The Juno mission team welcomes images from amateur astronomers who attempt to photograph the spacecraft during and after the flyby. (See links to spacecraft sighting and ephemeris data on this page.) Observers may send images to Juno’s public engagement team via email to be considered for sharing via web and social media.

Amateur radio operators are invited to join in sending a coordinated Morse code message that the spacecraft’s radio and plasma wave instrument may be able to detect. Learn more >

* Additional information about the flyby will be posted here as it becomes available.


View of Juno’s Earth flyby from NASA’s Eyes on the Solar System
The geometry of Juno’s Earth flyby near the rime of closest approach. Credit: NASA/JPL-CaltechView of Juno’s Earth flyby from NASA’s Eyes on the Solar System

Useful links

Flyby videos

Why fly by?

Ion Propulsion System Hot Fire Test for Deep Space 1
Juno's trajectory to Jupiter. Credit: NASA/JPL/Caltech
› Larger view

Why does Juno not travel directly to Jupiter? To launch a spacecraft to another planet, a rocket is used to escape Earth’s gravity. Once a spacecraft is away from our planet, it is still in orbit around the Sun (just like Earth). The velocity or speed of an orbit around the Sun dictates the distance an object can reach with respect to the Sun. It would take a more powerful rocket to send a spacecraft as massive and capable as Juno directly to Jupiter.  Therefore the Juno team uses a technique called a gravity assist to increase Juno’s speed so that it can reach Jupiter.  

The spacecraft first loops around the inner solar system, returning to the original distance from the Sun from which it was launched (Earth’s orbit). The trick is to time the flyby so that when Juno returns to Earth’s orbital distance, our planet is there. Then Juno can use Earth’s orbital momentum to increase its own momentum – in effect, stealing a small amount of Earth’s orbital energy. Chemical propulsion provided by Juno’s launch vehicle gave the spacecraft a bit more than half the boost it needs to get to Jupiter; the Earth flyby provides the rest. So the Earth flyby is like having almost a second rocket for free! It takes about two years for the Juno spacecraft to travel around the sun once and come back to Earth for the flyby, and then three more years to coast out to Jupiter.

In 2006, the Pluto-bound New Horizons spacecraft was sent on a direct flight past Jupiter (its own gravity assist), reaching the giant planet in just one year. New Horizons used the same rocket as Juno (the Atlas V 551), however New Horizons was far less massive than Juno, and didn’t need to stop upon reaching Jupiter. *

Mission milestones in 2013

  • - Aug. 5: Juno’s two-year launch anniversary (Aug. 5, 2011)
  • - Aug. 12: Juno reaches halfway point (distance-wise) in its trek to Jupiter
  • - Aug. 31: Spacecraft reaches perihelion – the closest it ever gets to the sun – at a distance of 0.88 Astronomical Units
  • - Oct. 9: Earth flyby gravity assist maneuver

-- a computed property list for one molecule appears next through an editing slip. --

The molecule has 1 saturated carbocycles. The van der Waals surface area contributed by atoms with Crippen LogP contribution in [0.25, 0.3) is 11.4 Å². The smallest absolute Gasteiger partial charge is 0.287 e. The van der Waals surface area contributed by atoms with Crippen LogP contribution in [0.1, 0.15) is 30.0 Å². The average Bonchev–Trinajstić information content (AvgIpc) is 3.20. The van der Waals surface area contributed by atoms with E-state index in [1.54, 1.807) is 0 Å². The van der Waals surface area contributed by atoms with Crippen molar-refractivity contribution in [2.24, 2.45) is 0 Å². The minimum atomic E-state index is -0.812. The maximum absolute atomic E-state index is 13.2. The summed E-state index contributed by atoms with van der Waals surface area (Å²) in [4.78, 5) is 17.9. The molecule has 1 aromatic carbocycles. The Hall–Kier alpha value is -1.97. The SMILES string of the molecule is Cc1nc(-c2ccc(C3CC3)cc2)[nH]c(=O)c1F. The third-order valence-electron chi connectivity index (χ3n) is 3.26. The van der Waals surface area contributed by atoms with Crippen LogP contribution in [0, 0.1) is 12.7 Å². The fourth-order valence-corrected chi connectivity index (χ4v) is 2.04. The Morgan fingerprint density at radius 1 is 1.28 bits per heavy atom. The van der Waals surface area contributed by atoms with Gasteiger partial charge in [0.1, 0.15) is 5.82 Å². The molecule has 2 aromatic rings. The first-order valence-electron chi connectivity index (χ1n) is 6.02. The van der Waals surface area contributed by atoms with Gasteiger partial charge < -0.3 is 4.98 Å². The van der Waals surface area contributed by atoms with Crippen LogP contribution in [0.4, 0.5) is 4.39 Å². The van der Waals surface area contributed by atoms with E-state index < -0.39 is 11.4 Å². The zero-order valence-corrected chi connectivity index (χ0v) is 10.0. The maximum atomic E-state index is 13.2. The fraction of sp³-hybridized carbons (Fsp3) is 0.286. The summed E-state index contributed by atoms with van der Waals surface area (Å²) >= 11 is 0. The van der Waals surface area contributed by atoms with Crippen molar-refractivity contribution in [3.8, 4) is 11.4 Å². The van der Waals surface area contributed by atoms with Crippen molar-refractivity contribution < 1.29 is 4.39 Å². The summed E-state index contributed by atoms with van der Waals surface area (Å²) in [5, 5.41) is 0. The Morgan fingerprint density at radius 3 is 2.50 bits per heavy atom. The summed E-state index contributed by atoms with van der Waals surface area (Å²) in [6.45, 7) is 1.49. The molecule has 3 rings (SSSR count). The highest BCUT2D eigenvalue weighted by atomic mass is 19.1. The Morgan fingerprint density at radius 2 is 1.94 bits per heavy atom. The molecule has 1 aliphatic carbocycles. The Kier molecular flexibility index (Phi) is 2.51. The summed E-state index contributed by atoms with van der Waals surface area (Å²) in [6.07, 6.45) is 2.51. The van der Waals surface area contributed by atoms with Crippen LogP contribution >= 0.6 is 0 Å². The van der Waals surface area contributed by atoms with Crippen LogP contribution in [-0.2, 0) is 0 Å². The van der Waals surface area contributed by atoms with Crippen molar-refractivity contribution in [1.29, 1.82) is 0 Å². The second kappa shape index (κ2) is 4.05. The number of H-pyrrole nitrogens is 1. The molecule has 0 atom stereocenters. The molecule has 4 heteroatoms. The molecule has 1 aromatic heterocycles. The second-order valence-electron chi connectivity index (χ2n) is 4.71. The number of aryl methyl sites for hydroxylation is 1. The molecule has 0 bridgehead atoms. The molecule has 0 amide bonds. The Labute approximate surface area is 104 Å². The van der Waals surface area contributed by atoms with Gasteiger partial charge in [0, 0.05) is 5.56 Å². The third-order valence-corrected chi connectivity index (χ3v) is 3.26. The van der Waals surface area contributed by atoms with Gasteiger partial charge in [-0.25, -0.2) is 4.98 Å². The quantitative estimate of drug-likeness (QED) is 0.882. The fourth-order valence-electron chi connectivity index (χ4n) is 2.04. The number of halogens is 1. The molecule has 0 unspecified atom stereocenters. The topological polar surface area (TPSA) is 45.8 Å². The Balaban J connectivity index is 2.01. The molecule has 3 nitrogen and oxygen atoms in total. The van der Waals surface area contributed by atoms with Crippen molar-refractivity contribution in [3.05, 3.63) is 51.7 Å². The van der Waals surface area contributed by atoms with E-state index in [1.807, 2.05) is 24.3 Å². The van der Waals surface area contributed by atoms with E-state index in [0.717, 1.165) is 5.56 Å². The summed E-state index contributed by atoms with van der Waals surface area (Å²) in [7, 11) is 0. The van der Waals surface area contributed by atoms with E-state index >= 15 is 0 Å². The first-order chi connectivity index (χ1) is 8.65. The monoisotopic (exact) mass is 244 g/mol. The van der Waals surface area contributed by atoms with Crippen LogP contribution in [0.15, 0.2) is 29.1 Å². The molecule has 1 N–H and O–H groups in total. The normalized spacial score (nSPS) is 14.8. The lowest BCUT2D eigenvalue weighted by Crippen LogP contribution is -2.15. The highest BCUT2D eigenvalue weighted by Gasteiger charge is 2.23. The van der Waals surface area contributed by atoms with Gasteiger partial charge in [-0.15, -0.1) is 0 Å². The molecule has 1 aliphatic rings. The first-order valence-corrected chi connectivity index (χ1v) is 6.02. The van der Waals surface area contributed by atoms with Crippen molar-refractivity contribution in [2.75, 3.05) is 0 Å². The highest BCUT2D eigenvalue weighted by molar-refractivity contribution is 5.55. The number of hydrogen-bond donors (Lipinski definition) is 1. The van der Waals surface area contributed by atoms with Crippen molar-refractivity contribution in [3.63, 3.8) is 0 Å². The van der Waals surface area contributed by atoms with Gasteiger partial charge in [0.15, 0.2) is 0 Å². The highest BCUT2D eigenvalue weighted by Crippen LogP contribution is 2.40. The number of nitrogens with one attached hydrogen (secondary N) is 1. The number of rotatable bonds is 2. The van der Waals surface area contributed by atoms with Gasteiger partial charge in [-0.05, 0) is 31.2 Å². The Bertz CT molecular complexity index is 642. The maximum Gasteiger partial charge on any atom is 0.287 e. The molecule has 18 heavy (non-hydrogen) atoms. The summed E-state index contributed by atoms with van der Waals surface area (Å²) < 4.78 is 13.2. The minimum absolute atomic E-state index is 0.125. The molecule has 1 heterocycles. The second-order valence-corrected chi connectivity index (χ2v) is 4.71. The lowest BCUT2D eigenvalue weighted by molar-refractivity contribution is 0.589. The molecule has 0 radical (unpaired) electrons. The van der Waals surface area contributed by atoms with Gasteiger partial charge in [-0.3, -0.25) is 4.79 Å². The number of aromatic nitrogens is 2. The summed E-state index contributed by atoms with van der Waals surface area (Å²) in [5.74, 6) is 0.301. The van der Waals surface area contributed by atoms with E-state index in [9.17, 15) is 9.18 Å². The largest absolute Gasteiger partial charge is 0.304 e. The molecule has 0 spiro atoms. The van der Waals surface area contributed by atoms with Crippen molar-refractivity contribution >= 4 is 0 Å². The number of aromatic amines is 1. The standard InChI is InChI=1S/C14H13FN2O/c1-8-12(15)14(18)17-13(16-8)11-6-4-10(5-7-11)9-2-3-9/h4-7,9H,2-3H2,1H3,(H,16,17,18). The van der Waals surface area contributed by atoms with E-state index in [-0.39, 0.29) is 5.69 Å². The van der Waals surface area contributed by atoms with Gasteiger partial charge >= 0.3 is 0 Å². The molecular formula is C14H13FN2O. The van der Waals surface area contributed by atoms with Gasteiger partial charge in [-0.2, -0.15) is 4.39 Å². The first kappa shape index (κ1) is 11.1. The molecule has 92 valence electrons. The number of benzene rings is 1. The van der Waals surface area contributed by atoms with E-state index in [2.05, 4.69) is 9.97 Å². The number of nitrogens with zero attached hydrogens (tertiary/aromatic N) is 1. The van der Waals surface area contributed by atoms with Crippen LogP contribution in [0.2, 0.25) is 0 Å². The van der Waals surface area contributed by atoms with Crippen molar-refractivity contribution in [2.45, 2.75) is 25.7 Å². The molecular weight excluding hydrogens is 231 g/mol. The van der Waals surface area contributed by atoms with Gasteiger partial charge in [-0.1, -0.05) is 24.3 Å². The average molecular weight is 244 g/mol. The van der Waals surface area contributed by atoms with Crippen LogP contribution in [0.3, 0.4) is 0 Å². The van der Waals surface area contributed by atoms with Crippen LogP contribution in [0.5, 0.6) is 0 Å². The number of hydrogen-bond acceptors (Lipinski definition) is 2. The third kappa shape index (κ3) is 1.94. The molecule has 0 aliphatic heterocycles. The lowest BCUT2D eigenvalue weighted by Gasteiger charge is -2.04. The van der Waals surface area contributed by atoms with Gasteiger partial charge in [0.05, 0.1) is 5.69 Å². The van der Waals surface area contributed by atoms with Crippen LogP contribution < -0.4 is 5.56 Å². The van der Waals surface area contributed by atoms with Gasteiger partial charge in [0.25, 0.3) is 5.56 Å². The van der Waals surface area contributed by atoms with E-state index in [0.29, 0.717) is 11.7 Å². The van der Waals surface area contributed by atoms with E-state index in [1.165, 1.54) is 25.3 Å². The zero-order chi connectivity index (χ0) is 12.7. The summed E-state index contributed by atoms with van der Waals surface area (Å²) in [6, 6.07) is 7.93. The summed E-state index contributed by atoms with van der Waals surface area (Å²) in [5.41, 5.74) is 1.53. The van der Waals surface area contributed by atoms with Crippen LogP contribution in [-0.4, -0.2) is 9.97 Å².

• - Oct. 11: One billion miles traveled since launch

How a gravity assist works:

The Juno spacecraft received a little over half of the boost it needs to get to Jupiter from its launch vehicle. The Earth flyby gravity assist maneuver provides the rest. Gravity allows the spacecraft to steal a very small bit of our massive, moving planet’s great momentum.

The key to understanding how Juno and other spacecraft use gravity assists is recognizing that the spacecraft is in orbit around the Sun, not the Earth. A spacecraft’s velocity consists of two things: a magnitude (or speed) and a direction. Both of these components change during a gravity assist to produce a new course, and it is easiest to see each effect by looking at the flyby from two different frames of reference.

Flyby diagramDiagram illustrating the two important components of Juno’s gravity assist. Earth’s point of view is represented on the left, and the sun’s point of view is represented on the right. Image credit: NASA/JPL-Caltech.
 

    • - From Earth’s point of view (scientists call this in the Earth’s “frame of reference”) : To Earth, the approaching spacecraft is like a cyclist heading downhill into a perfectly symmetrical valley - the speed increases as the cyclist approaches the planet (or goes down into the valley). As the cyclist emerges from the valley, the speed is reduced (because they are going back up the valley hill).  Their speed (relative to the valley) is the same as it was before going into the valley, but the direction has changed. The spacecraft’s direction, but not speed relative to Earth, will similarly be altered by the gravity assist.
    •  
    • - From the Sun’s point of view (scientists call this in the Sun’s “frame of reference”): Earth is a very massive object moving around the Sun. Earth’s orbital speed around the Sun can be considered as momentum, which is something that any moving massive object carries (for example, a speeding truck has a lot of momentum). When a spacecraft flies closely past the moving planet, the planet’s tug on the spacecraft has a profound effect. Earth loses an immeasurable amount of momentum to Juno. Because Juno has much less mass compared to Earth, this small amount of momentum results in a relatively large boost to Juno.
       

* At launch, Juno weighed about 8,000 pounds (3625 kilograms), while New Horizons weighed about seven times less.

 

 

 

Page Last Updated: September 30th, 2013
Page Editor: Tony Greicius